Spellbinder reporters participate in the 2022 OCJEA write-offs


Maria Alegria

Middle College students, gather around to listen to directions given by journalism advisor, Mrs. Storms at Portola High School in Irvine on Feb. 26.

On Feb. 26, 2022, over 250 students from high schools all around the county gathered at Portola High School in Irvine to participate in OCJEA’s 2022 writing competition. Middle College High School participated for the time this year with students Maria Alegria, Stephanie Cervantes, Andoe Glaser, and Darlyn Romero. 

On the morning of the contest, we arrived at the front of the school and met at the school’s mural of their mascot, a bulldog. We ate a couple of mini muffins and made our way into the school to register.

After registering we went into the student union to the introduction meeting. In the meeting, we were introduced to the organizers of the contest. 

Right after the meeting concluded, we were separated based on our section: features, news, novice news, editorial, sports, and more. The section we were in stayed at the union for a press conference. We were given sheets with facts about the conference which included statements and a timeline of the fictional case. We took out our notebooks and wrote away.

We both had mixed feelings throughout the competition.

Maria’s Perspective 

I felt very anxious and worried because I have never participated in a writing competition. I also had read the directions and noticed that I could not talk to anyone on the way to the writing room or in the room which was intimidating.

 It was difficult to keep up with the speakers as we wrote by hand. Our case was about a teacher who refused to use a student’s preferred pronouns which was based on a real case. There were two people at the conference, the student and a district representative. They gave their initial statement and then the floor opened for questions.

All the student reporters asked great questions capturing different angles of the story. For example, someone asked about how the student felt and another person asked if this was the only case in which the teacher was doing this.

And during the entire contest, there were student reporters competing for photography and they were constantly taking pictures at the press conference. They would get close up and take point-of-view pictures.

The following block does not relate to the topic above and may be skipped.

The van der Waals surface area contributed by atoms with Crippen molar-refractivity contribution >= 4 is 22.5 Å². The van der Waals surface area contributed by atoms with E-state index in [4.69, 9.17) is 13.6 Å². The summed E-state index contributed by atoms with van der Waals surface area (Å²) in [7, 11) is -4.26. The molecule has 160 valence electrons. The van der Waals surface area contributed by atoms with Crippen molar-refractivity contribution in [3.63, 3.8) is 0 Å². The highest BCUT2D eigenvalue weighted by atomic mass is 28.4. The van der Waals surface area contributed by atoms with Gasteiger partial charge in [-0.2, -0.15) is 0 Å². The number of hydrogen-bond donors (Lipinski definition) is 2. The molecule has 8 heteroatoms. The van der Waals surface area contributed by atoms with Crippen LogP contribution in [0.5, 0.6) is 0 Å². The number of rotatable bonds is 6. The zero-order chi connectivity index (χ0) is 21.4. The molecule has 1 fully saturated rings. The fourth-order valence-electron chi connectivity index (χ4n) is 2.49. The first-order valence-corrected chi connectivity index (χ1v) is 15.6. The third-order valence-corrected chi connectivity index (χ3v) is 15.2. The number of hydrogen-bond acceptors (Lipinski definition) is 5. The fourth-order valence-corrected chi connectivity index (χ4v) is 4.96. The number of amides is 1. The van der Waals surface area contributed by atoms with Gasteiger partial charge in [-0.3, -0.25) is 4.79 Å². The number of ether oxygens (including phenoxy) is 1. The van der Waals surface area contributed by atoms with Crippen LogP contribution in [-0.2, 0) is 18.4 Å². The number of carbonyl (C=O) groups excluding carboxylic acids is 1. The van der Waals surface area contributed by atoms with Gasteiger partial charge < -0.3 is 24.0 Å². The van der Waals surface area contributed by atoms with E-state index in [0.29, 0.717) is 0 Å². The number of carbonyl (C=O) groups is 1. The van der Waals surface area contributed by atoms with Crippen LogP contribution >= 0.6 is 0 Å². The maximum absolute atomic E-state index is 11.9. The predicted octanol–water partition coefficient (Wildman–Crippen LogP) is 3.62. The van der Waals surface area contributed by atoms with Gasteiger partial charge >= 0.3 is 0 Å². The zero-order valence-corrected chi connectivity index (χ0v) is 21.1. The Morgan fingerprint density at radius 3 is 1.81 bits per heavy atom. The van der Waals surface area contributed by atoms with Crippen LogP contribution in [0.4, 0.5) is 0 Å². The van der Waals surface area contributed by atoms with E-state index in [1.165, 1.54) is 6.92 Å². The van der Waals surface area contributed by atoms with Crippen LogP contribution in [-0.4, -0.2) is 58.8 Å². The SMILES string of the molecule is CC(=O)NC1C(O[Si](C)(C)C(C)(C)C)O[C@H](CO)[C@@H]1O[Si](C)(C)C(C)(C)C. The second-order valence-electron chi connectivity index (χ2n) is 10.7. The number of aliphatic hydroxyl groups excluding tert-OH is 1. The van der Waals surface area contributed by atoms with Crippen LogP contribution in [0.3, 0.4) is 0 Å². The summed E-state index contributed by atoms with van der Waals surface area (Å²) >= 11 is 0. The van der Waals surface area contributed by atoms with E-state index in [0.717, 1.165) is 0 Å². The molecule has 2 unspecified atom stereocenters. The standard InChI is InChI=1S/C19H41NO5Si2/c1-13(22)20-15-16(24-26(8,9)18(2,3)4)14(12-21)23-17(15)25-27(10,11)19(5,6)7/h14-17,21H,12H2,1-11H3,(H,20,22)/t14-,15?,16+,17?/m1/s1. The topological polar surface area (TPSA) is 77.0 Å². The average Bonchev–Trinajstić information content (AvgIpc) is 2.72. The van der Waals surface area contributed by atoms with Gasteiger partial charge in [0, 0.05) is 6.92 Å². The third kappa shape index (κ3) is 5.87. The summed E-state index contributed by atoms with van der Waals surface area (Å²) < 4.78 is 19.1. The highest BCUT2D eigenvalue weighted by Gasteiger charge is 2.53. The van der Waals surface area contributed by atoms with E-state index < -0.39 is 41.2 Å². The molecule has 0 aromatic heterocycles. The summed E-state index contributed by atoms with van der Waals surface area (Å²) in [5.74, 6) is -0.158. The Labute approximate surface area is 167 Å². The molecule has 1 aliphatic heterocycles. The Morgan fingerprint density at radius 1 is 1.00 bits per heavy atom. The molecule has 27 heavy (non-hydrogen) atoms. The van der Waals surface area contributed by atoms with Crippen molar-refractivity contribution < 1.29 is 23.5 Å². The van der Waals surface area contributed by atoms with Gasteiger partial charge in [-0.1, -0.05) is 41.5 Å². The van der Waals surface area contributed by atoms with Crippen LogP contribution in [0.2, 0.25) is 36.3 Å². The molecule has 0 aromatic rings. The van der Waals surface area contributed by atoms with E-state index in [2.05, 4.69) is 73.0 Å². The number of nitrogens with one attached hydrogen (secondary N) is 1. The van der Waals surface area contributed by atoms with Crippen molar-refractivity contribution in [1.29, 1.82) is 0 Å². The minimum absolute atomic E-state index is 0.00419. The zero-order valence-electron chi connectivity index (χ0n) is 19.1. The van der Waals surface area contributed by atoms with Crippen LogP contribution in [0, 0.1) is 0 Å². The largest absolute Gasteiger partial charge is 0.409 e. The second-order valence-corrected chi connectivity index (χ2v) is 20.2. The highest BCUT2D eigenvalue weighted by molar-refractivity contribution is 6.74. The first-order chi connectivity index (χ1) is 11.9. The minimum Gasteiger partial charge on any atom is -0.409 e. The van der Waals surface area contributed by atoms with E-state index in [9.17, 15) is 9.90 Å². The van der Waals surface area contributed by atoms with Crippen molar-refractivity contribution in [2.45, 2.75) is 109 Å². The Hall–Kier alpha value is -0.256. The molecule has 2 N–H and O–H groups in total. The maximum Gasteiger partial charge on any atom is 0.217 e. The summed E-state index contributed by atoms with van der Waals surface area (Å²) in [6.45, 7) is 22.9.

After the half-hour of questioning, we were divided to go to the writing rooms. We were assigned a classroom and given further instructions. We went into the news and editorial section. We were given lined paper and a one-hour time limit to produce an article. 

It felt a bit strange writing by hand after a long time of online assignments. I also struggled to start my article so I skipped my lead and went straight into the facts. The people around me grabbed paper after paper for their story while I finished my first page. I could feel the pressure slowly increasing.

Stephanie’s Perspective 

Considering it was both of our first times attending OCJEA write-offs, we share many of the same feelings. Surrounded by some of the best student journalists in the county who have previously competed and won is definitely nerve-wracking. I’ve been in journalism for three years now, but I still felt unqualified. The competition went by in a blink of an eye, but I definitely came out a better writer.

I learned how to phrase questions in a way that produces the best responses from interviewees. I realized that I shouldn’t rely too heavily on the internet to write my stories because it takes away from my own thoughts and valuable input I could have missed. I definitely left write-offs with a newfound confidence in my writing skills and greater love for journalism.

When the instructor gave the 30-minute warning, I powered through what I had left. I added the quotes I still had and organized my structure. I quickly worked on my lead until I eventually ran out of time and had to put my pencil down. 

Time was called and papers were collected before we were dismissed. Then we waited for the award ceremony to begin. Our wonderful staff writer, Andoe Glaser placed 8th in Editorial qualifying him for the state contest. 

Writing with time pressure and little information was a challenge but a great learning experience for both of us.